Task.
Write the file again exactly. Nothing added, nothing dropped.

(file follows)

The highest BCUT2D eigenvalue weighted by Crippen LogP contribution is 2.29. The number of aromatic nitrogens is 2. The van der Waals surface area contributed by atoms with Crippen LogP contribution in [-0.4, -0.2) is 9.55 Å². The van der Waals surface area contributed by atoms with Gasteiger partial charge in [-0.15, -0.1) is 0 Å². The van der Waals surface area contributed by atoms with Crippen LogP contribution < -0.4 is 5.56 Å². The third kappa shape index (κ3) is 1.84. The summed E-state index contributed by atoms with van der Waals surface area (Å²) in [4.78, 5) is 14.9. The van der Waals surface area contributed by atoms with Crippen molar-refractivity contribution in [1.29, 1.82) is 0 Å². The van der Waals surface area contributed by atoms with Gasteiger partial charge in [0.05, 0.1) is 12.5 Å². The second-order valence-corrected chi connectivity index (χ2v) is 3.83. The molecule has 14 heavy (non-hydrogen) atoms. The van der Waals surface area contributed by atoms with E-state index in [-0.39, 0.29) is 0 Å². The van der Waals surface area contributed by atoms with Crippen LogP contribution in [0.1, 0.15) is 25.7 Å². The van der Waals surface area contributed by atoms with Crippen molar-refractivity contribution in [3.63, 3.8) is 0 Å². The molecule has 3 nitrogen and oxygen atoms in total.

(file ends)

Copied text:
The highest BCUT2D eigenvalue weighted by Crippen LogP contribution is 2.29. The number of aromatic nitrogens is 2. The van der Waals surface area contributed by atoms with Crippen LogP contribution in [-0.4, -0.2) is 9.55 Å². The van der Waals surface area contributed by atoms with Gasteiger partial charge in [-0.15, -0.1) is 0 Å². The van der Waals surface area contributed by atoms with Crippen LogP contribution < -0.4 is 5.56 Å². The third kappa shape index (κ3) is 1.84. The summed E-state index contributed by atoms with van der Waals surface area (Å²) in [4.78, 5) is 14.9. The van der Waals surface area contributed by atoms with Crippen molar-refractivity contribution in [1.29, 1.82) is 0 Å². The van der Waals surface area contributed by atoms with Gasteiger partial charge in [0.05, 0.1) is 12.5 Å². The second-order valence-corrected chi connectivity index (χ2v) is 3.83. The molecule has 14 heavy (non-hydrogen) atoms. The van der Waals surface area contributed by atoms with E-state index in [-0.39, 0.29) is 0 Å². The van der Waals surface area contributed by atoms with Crippen LogP contribution in [0.1, 0.15) is 25.7 Å². The van der Waals surface area contributed by atoms with Crippen molar-refractivity contribution in [3.63, 3.8) is 0 Å². The molecule has 3 nitrogen and oxygen atoms in total.